Even from the big boys like Varta and Tadiran who make Lithium Thionyl Chloride coin cells, they are primary batteries. When used for memory backup on a computer motherboard, for example, a small leakage current is allowed back into the battery, which makes the battery last a bit longer than it would without the current. However, it doesn't 'recharge' it in the conventional sense. Have you found a manufacturer that claims to have one that is rechargeable? Are you sure it is Li-SOCl2 chemistry? You can see from my part-7 post in the series, these are in the energy-density range to be primary batteries.
My good buddy in high school showed be why the car gas gauge is so non-linear -- when you look at the shape of the tank, it is rectangular (vertical walls) at the top, and then slopes at the bottom. A gauge that floats on top, is going to move faster at the bottom...simple as that. The simple fix for that is just to make the 'tick marks' for the remaining fuel be non-linear on the meter as well. Voilla.
David: yep, pics of batteries would be nice. I tend to shy away from showing one, for fear that someone take issue that the one I picked was a lousy non-representative sample, or some such. For the truely bizarre technologies, I will provide a pic or two, however.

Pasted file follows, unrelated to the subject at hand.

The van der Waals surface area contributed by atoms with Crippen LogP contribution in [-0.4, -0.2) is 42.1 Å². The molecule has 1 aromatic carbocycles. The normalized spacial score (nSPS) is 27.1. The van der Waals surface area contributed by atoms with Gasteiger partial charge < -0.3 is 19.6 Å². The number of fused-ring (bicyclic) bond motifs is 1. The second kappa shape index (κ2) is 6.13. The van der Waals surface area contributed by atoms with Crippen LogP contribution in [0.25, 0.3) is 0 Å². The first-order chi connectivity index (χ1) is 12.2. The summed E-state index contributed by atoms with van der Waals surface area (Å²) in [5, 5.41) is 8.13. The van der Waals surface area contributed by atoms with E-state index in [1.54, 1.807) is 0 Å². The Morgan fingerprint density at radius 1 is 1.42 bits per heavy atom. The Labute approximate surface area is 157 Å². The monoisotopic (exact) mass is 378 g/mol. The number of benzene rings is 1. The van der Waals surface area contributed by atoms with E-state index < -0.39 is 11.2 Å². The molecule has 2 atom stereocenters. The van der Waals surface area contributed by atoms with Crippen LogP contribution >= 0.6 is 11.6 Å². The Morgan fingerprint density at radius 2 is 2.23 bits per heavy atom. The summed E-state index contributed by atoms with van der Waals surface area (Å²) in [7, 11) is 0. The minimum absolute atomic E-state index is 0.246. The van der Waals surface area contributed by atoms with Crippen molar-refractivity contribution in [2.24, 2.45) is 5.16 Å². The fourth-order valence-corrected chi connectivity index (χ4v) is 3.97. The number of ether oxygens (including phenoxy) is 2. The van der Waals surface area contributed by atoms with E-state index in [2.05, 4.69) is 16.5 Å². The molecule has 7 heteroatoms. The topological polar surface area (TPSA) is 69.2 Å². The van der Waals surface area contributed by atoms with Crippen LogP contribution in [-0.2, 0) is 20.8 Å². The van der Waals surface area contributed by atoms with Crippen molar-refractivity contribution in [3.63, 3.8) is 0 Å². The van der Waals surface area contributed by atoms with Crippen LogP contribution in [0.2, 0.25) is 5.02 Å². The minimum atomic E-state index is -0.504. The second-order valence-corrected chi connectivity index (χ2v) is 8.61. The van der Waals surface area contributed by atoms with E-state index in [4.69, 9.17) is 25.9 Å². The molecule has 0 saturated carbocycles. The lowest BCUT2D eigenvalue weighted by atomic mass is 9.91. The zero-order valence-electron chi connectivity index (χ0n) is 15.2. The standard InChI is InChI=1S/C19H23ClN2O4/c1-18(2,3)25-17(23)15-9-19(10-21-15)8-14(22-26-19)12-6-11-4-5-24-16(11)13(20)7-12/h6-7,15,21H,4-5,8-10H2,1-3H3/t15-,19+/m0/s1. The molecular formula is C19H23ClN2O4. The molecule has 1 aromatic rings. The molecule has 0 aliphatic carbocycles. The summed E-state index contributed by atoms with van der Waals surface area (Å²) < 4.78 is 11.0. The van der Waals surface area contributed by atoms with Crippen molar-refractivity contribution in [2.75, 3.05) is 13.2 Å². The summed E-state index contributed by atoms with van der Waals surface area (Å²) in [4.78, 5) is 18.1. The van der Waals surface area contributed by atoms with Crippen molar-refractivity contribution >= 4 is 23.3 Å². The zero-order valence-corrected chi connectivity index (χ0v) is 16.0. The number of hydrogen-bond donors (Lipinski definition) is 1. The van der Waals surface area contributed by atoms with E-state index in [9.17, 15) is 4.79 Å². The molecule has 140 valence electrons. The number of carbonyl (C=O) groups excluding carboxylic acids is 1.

Duane: the calibration is for the measuring system, yes. It has to compensate for the fact that our world changes, and not for the better (be thinking -- entropy and such other random thoughts). Just a very very little piece of humor, there. But really, if everything always behaved in a well known/predictable manor, re-calibrating would not be needed.
Duane -- I really don't find either of the display systems more common than the other. The gas gauge is a coulomb integrator. Good ones also monitor the terminal voltage, and in this way can also tell when a battery is unserviceable. The game can be played that at the current rate the battery has this much left. Personally, I prefer the % capacity meter instead of time -- but this is because I have to deal with the non-linear battery (think of adding water to the flodded lead-acid cells during charging, to throw a kink in the total charge calibration, for example). We humans like to think of the world as balanced: if we take out half of the amount of charge from the battery when we start fresh, then put back the half we took out, then we want to be back at full charge again. But this doesn't give an accurate picture. Therefore, I will cover gas guages in a future post. That's cooking with gas!
What are the engineering and design challenges in creating successful IoT devices? These devices are usually small, resource-constrained electronics designed to sense, collect, send, and/or interpret data. Some of the devices need to be smart enough to act upon data in real time, 24/7. Are the design challenges the same as with embedded systems, but with a little developer- and IT-skills added in? What do engineers need to know? Rick Merritt talks with two experts about the tools and best options for designing IoT devices in 2016. Specifically the guests will discuss sensors, security, and lessons from IoT deployments.